Q: Fair to say that was a little different than anything you've experienced out here?
TIGER WOODS: Yeah, you know, I was telling Steve O there when I play a practice round it's the same kind of atmosphere, but it's a competitive round and it don't change anything. I still have to hit the same shots and I've got to execute. I was five back to start the day, and I got to where I was two back, and I think I'm one back now.
Q: When was the last time you played a competitive round with so few people in the gallery?
TIGER WOODS: Well, it's usually after you don't finish on Sunday. We have to go back out at-- let's say the course is closed and the spectators had a dangerous atmosphere and were sent home, and we have to come out and finish up a few holes. That's the only time. Other than that, it's usually a lot more crowded than this.
Q: Can you think of a regular day like this, or can you even remember it's been so long?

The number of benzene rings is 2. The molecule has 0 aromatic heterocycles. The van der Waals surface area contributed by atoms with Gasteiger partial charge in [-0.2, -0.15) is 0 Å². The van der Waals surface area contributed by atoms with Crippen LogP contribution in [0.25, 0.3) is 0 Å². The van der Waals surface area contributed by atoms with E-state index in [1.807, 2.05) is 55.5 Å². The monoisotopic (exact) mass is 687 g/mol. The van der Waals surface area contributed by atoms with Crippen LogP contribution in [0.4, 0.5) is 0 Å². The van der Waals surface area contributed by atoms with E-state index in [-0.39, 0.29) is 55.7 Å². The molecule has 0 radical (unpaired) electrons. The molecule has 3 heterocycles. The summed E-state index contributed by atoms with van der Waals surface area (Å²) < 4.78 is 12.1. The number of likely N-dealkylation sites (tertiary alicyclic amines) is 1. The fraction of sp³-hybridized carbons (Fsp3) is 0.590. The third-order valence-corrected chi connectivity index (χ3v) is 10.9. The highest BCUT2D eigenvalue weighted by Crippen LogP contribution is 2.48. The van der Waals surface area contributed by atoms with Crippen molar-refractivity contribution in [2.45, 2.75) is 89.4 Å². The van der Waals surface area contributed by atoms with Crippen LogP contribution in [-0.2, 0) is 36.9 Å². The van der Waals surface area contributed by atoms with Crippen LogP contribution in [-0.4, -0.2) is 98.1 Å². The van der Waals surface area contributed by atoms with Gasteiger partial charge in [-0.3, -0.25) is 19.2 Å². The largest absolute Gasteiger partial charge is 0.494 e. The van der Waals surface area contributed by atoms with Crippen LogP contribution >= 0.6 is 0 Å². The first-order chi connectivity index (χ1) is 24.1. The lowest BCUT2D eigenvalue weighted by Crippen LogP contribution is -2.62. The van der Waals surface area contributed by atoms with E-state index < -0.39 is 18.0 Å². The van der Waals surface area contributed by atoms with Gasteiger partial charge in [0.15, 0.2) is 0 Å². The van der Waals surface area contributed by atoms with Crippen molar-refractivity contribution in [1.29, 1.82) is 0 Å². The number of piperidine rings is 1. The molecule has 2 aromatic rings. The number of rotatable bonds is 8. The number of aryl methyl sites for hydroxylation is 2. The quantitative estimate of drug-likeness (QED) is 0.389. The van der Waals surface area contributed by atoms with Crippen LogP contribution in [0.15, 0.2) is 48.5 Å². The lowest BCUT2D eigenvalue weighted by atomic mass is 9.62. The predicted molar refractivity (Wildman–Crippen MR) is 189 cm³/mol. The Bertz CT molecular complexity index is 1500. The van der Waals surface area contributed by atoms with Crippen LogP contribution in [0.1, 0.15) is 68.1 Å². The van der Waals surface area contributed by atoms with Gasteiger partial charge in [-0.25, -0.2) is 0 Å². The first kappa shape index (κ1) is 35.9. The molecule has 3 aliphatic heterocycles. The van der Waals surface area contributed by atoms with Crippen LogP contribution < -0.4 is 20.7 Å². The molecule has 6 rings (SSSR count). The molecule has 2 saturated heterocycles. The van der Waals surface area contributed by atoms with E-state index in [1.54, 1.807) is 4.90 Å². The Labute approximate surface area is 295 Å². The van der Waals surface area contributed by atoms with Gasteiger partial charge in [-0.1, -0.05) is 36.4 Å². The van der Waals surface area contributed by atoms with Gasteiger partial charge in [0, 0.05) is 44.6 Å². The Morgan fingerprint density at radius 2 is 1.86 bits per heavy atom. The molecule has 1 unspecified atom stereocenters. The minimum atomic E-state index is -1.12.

TIGER WOODS: It's been a while.
Q: Do you find you draw energy off a crowd, and on a day like today there's something missing?
TIGER WOODS: The quick answer would be yes, but I found that I didn't feel that way, just because I was five back starting the day, trying to fight my way back into the tournament, and that's what I was focused on. Making a birdie at 1 and 3, whether there was applause or not, now I'm only three back, and let's just keep chipping away at it. That was my focus.
It might have been a little bit louder on 6 when I holed that shot rather than 20 people clapping.
Q: Walk us through that chip on 6.
TIGER WOODS: Middle of the fairway, just a perfect little shot. I had 100 yards to clear the bunker, and I was going to hit a low 60 in there and just get over the bunker, and it skipped up to the top, and just hit an awful shot, clipped it and hit it left. I drew a decent lie, not a great lie, and I was just trying to leave myself a putt, just throw it up there and somehow keep it on the top shelf. If I can leave it on the top shelf, I can make it, and it went in.